As you might imagine a lot of these people are rather eccentric in their behavior. Many of them are sort of social misfits. They would rather spend time surrounded by rusty moped frames than their neighbors. A few of them are even hostile. But many of these people hiding behind "NO TRESPASSING" and "KEEP OUT" signs are really kind and gentle souls. Most likely they are just misunderstood by the "normal" world around them. By putting up the signs they avoid uncomfortable confrontations with people who fail to see the world in the same skewed way they do. That's where the two pickers excel. They are normally well adjusted, if not a little crude, but they know how to communicate with those who would most often rather be left alone. They brag on the person's stuff. They talk to them of their mutual appreciation for what others consider junk.They add worth and value, not only to their collections, but to the people themselves. In doing so these potential hermits share their life stories with the two pickers. With the camera rolling they tell how they collected movie posters with their spouse who has just passed away or how they rode a particular motorcycle after returning from the war. We get a glimpse into lives that normally never see the light of day. These two pickers could teach us who love and follow Christ a lot about how to communicate with our fellow man.

Too often we as believers tend to avoid people that aren't like us. We enjoy our holy huddle on Sunday. We don't like to be uncomfortable by "entertaining strangers unaware." The "KEEP OUT" signs people hang on the exterior of their lives gives us reason enough not to invade that person's space with our faith. What we fail to realize is that often behind those menacing signs are kind and gentle people who are afraid you will judge them for the way they view life. Maybe great hurt or tragedy has made them feel uncomfortable around people like us who seem to have it all together. If only they knew. But if we would ever be willing to approach them, they may just be waiting for someone to assign value to their life. What I have found is many are actually people of faith. Often their faith runs much deeper than my own. I have even found a few to have a wealth of wisdom learned through years of solitude. Others are desperately lost. They believe no one cares. Some have been deeply hurt by religion or religious people. They need to meet someone who has real faith and not just a judgmental index finger locked and loaded and pointing at them.

I encourage you to travel some backroads yourself. Maybe it's time we did some "frestyling" when it comes to meeting people. We may just find some treasure in piles of trash. I know that's where God found me!          

  

 


The Treasure of a Close Friend

This morning I was blessed to be invited into a conversation between two long time friends. I was attending a pastor's breakfast at a local eatery. It's not required I go, but last time they invited me to speak. It was the first time in a long time that I had gone. I know what it's like to criticized for only showing up if you are asked to be center stage. I have made that complaint about others enough so that I didn't want it to be said of me. So I showed up and took my seat. I didn't know who I was sitting across from. I recognized the face, but I didn't know his name. That was true of most of the people in the room. They are mostly older pastors. Many of them are retired. The others are young pastors half my age. They lead small, mostly new, churches. I don't know their names either, but I always like to hear their fresh ideas and catch their enthusiasm.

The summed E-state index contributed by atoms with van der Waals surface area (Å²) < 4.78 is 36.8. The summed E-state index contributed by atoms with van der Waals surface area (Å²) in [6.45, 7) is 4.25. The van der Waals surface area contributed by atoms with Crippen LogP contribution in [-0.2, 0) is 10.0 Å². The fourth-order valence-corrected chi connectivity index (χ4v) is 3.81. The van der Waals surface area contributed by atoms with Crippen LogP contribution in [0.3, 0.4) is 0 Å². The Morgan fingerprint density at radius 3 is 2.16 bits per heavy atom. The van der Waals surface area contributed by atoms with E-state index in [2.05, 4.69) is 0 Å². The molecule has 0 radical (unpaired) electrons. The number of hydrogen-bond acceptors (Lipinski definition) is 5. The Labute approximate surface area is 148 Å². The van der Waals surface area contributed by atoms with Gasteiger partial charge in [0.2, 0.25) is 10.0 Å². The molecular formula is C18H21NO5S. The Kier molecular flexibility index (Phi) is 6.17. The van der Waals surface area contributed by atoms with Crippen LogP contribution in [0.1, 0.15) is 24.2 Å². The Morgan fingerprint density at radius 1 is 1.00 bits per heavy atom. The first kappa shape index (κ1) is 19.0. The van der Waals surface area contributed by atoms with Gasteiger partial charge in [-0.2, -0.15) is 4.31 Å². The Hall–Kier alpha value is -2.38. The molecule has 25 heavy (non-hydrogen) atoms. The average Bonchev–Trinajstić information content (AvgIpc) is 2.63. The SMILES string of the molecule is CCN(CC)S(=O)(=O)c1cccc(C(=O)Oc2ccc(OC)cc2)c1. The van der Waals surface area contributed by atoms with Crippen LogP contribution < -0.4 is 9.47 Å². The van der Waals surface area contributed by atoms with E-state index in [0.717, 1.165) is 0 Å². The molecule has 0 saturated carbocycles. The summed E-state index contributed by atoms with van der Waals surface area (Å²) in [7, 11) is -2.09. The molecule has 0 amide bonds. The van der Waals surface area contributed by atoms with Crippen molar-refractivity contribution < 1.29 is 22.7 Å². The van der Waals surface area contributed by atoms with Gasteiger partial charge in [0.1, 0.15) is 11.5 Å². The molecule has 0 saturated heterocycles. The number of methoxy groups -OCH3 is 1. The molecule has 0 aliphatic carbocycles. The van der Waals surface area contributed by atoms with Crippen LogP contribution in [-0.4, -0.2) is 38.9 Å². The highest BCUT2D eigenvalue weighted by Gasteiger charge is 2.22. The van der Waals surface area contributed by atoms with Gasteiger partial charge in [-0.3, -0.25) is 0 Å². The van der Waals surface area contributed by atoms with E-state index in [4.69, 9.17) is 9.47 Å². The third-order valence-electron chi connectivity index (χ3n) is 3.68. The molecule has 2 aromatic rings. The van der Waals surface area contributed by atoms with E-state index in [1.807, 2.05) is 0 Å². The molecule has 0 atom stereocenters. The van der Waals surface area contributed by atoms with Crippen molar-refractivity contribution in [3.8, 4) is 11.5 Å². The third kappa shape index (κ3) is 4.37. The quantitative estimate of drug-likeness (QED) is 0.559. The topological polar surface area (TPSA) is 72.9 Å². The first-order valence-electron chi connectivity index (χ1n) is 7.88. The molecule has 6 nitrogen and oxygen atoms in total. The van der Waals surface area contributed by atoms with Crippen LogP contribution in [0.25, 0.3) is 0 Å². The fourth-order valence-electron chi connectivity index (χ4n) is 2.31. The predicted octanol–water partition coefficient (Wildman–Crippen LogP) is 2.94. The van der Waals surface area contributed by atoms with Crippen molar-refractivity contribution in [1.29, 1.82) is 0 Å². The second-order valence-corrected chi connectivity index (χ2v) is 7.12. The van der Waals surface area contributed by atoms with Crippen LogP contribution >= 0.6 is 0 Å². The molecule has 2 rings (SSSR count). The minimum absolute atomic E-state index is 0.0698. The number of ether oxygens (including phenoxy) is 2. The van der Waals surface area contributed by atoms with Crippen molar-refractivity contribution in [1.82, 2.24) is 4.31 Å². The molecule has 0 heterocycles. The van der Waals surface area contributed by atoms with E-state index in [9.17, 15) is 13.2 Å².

Shortly after I sat down a familiar face entered the room. I did know this man's name. He is a retired pastor who is also a member of Dallas Bay. He sat down next to me and extended his hand. We talked for a moment before the fellow sitting across from us began to interject comments into our conversation. It became obvious that these two men knew each other well. I put the pieces of the puzzle together as I listened to them gently throw verbal jabs at one another. Years ago this was a ministry team. My church member was the pastor and his friend across the table was his worship leader. I heard about how they  first met during a revival. They had been friends ever since. That was the early seventies. I heard about seminary days. The worship leader was in seminary before I was born, yet his face lit up as he talked about the old days. They talked about how one was 1 year and 1 day younger than the other. How they have celebrated their birthdays together for years. They discussed hymns they wish they would have sung and others they wish they had not. The song leader talked about how he got one tune stuck in his head that talked about God's sweet peace, but whenever he sang it all he could think about was God's sweet peas. 

All along I felt privileged to be able to share in these men's conversation. They were truly friends and shared a long and powerful history. They even discussed what role one would play in the other's funeral if the other passed away before them. What a treasure these guys have. Years of memories and laughs. Stories of God's grace and deliverance. Mistakes, mayhem, and great movements of the Holy Spirit they were privileged to see. Today we have hundreds of Facebook friends, people who follow us on Twitter or those we follow, email contacts and groups we can join without ever leaving our keyboard. None of these, however, will ever replace the kind of conversation I was allowed to experience this morning.

"A friend loves at all times, and a brother is born for adversity."  Proverbs 17:17